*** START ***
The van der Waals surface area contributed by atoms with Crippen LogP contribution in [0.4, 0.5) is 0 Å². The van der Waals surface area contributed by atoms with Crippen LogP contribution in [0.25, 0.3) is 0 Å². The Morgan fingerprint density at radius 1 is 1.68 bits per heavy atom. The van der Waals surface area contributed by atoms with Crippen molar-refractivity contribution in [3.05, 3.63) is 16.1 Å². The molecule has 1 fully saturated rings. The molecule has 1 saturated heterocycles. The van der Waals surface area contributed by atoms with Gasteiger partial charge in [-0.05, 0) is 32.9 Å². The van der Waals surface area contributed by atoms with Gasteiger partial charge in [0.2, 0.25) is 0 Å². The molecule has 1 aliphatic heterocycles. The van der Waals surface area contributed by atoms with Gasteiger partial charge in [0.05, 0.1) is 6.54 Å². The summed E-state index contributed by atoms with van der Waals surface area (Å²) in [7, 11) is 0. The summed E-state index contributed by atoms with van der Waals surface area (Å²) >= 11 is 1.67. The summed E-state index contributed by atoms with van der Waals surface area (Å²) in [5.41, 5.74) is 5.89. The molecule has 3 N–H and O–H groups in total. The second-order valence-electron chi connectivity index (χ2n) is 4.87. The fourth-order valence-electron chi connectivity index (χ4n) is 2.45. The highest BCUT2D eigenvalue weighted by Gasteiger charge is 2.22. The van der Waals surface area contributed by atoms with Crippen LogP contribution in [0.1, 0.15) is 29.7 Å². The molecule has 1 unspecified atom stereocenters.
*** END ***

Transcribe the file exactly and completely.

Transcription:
The van der Waals surface area contributed by atoms with Crippen LogP contribution in [0.4, 0.5) is 0 Å². The van der Waals surface area contributed by atoms with Crippen LogP contribution in [0.25, 0.3) is 0 Å². The Morgan fingerprint density at radius 1 is 1.68 bits per heavy atom. The van der Waals surface area contributed by atoms with Crippen molar-refractivity contribution in [3.05, 3.63) is 16.1 Å². The molecule has 1 fully saturated rings. The molecule has 1 saturated heterocycles. The van der Waals surface area contributed by atoms with Gasteiger partial charge in [-0.05, 0) is 32.9 Å². The van der Waals surface area contributed by atoms with Gasteiger partial charge in [0.2, 0.25) is 0 Å². The molecule has 1 aliphatic heterocycles. The van der Waals surface area contributed by atoms with Gasteiger partial charge in [0.05, 0.1) is 6.54 Å². The summed E-state index contributed by atoms with van der Waals surface area (Å²) in [7, 11) is 0. The summed E-state index contributed by atoms with van der Waals surface area (Å²) >= 11 is 1.67. The summed E-state index contributed by atoms with van der Waals surface area (Å²) in [5.41, 5.74) is 5.89. The molecule has 3 N–H and O–H groups in total. The second-order valence-electron chi connectivity index (χ2n) is 4.87. The fourth-order valence-electron chi connectivity index (χ4n) is 2.45. The highest BCUT2D eigenvalue weighted by Gasteiger charge is 2.22. The van der Waals surface area contributed by atoms with Crippen LogP contribution in [0.1, 0.15) is 29.7 Å². The molecule has 1 unspecified atom stereocenters.